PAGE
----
Lindsey Buckingham: Extracting the Essential
By: Dennis Cook
If he'd done nothing else outside of Fleetwood Mac people would know the name Lindsey Buckingham. As guitarist, singer and songwriter with that band since the mid '70s, he's been responsible for a good deal of their world wide success, including contributing heavily to the era defining, 30 million-plus selling Rumours, where he wrote three of the most recognizable pop hits of all-time - Second Hand News," Never Going Back Again" and Go Your Own Way." But Buckingham is actually an artist, and like most of the best ones he's kept refining his skills, finding new facets to focus his intense mind upon and working constantly, especially in recent years, to carve out an identity for himself outside the relatively safe folds of his multi-platinum band.
Which brings us to Gift of Screws (released September 16 on Warner Bros.), his fourth studio album as a solo artist, which ranges from road dust coated rockers like Wait For You" to the positively meditative Great Day," which rings with steel strings and quiet heart. It's a snapshot of a talented industry lifer still discovering fresh avenues for exploration within himself, and a positive sign for Fleetwood Mac's recently announced reunion plans in 2009. But, to look at the ragged cover photo on Screws you'd never know that a pretty happy man awaits you inside.
In the context of the road I've been down, and even in the context of Fleetwood Mac if you want to go back, the title takes on significantly more irony, and it's meant to. It was meant to be a bit confrontational. I don't know if the photo was meant to be that confrontational but it just worked out that way. Warner Brothers said it looked like a mug shot, but hey, what're you gonna do?" chuckles Buckingham. The title and the whole lyric of the chorus is actually lifted from an Emily Dickinson poem. I'm not a scholar of hers by any means but we're always looking to see what we can rip, especially things that are public domain. Oh, I hope that's public domain [laughs]. It's actually a positive thing, even though it's got an assaultive tone. She's talking about making a fragrance or perfume and how you can't really expect to get that from just the sun coming down and growing the flower. You actually have to have a vision and a certain amount of love, and apply that to the gifts that are given you, to turn the screws and press the petals and get the oil out. So, anything worthwhile, to some degree, is going to be some sort of synthesis of the raw materials you're given and the vision and effort you apply."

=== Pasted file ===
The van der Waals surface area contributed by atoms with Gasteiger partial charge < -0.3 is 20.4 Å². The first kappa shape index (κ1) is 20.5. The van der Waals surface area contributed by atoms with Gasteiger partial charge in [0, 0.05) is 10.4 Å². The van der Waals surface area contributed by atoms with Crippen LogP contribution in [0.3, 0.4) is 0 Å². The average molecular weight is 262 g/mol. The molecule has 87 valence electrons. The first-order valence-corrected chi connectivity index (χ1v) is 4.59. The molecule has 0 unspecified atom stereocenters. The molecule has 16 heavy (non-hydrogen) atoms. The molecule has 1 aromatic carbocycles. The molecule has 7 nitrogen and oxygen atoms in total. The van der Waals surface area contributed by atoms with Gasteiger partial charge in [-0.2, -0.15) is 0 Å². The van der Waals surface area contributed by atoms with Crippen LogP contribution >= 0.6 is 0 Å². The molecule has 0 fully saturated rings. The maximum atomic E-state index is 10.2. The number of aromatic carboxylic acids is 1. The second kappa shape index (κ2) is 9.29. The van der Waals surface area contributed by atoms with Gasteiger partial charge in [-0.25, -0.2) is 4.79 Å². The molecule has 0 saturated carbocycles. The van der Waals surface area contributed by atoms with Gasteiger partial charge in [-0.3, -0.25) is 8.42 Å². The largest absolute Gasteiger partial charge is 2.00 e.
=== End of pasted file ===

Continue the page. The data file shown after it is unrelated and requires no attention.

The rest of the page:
The notion that one has to put their shoulder into it to see results speaks to Buckingham's legendary work ethic, which has often found him doing take after take, fine tuning elements that others simply gloss over. While possibly a touch obsessive, there is a degree of craftsmanship and master class musicianship at play in both his solo recordings and work with Fleetwood Mac. Albums like Gift of Screws or Rumours don't just happen. His studio efforts have the clean lines and etched features of a skilled sculptor, where the play of light and shadow, the implied and boldly stated, are all consciously put forth.
Besides that [first] interpretation of 'screws,' you could add in the wisdom and strength you get from the things that have happened to you that haven't been so great, as in 'getting screwed.' It's not as if I wasn't aware of that as on overlay, or even the sexual innuendo, though I suppose that would be the least intentional. My sister-in-law got upset because she thought I was only speaking of sex," offers Buckingham, whose songwriting has often had a distinctly earthy backdrop, though more in a what-men-do-to-each-other way than anything carnal. It's true. In some ways, to get back to the early days with Fleetwood Mac, there was a lot of stuff going on. That was part of the attraction - a people driving by to look at the accident mentality. It's been part of the story for sure."